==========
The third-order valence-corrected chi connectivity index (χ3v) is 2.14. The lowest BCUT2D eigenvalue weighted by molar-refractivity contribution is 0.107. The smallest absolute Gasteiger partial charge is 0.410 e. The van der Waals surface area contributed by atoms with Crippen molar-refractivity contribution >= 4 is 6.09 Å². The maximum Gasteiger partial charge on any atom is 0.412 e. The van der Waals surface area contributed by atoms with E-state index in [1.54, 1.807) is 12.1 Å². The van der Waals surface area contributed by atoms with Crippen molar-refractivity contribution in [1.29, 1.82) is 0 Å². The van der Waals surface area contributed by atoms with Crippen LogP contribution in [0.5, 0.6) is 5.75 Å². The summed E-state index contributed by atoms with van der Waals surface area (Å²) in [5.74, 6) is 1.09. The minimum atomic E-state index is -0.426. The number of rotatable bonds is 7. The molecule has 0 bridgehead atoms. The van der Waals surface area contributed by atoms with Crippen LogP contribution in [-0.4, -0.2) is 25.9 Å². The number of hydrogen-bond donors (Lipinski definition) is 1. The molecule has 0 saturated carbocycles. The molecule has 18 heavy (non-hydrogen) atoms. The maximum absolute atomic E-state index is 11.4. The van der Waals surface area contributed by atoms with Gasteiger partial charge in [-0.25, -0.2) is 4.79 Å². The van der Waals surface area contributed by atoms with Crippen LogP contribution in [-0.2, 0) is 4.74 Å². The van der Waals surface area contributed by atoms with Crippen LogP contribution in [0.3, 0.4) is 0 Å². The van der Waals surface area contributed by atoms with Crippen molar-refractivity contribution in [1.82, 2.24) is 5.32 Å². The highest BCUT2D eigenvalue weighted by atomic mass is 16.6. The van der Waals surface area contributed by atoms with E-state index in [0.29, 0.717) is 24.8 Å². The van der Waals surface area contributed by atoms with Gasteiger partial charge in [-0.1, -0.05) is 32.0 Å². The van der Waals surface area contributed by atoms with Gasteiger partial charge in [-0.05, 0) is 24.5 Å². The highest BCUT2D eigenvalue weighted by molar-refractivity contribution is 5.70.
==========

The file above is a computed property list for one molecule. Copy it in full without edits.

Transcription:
The third-order valence-corrected chi connectivity index (χ3v) is 2.14. The lowest BCUT2D eigenvalue weighted by molar-refractivity contribution is 0.107. The smallest absolute Gasteiger partial charge is 0.410 e. The van der Waals surface area contributed by atoms with Crippen molar-refractivity contribution >= 4 is 6.09 Å². The maximum Gasteiger partial charge on any atom is 0.412 e. The van der Waals surface area contributed by atoms with E-state index in [1.54, 1.807) is 12.1 Å². The van der Waals surface area contributed by atoms with Crippen molar-refractivity contribution in [1.29, 1.82) is 0 Å². The van der Waals surface area contributed by atoms with Crippen LogP contribution in [0.5, 0.6) is 5.75 Å². The summed E-state index contributed by atoms with van der Waals surface area (Å²) in [5.74, 6) is 1.09. The minimum atomic E-state index is -0.426. The number of rotatable bonds is 7. The molecule has 0 bridgehead atoms. The van der Waals surface area contributed by atoms with Crippen LogP contribution in [-0.4, -0.2) is 25.9 Å². The number of hydrogen-bond donors (Lipinski definition) is 1. The molecule has 0 saturated carbocycles. The molecule has 18 heavy (non-hydrogen) atoms. The maximum absolute atomic E-state index is 11.4. The van der Waals surface area contributed by atoms with Gasteiger partial charge in [-0.25, -0.2) is 4.79 Å². The van der Waals surface area contributed by atoms with Crippen LogP contribution in [-0.2, 0) is 4.74 Å². The van der Waals surface area contributed by atoms with Crippen LogP contribution in [0.3, 0.4) is 0 Å². The van der Waals surface area contributed by atoms with Crippen molar-refractivity contribution in [1.82, 2.24) is 5.32 Å². The highest BCUT2D eigenvalue weighted by atomic mass is 16.6. The van der Waals surface area contributed by atoms with E-state index in [0.29, 0.717) is 24.8 Å². The van der Waals surface area contributed by atoms with Gasteiger partial charge in [-0.1, -0.05) is 32.0 Å². The van der Waals surface area contributed by atoms with Gasteiger partial charge in [-0.05, 0) is 24.5 Å². The highest BCUT2D eigenvalue weighted by molar-refractivity contribution is 5.70.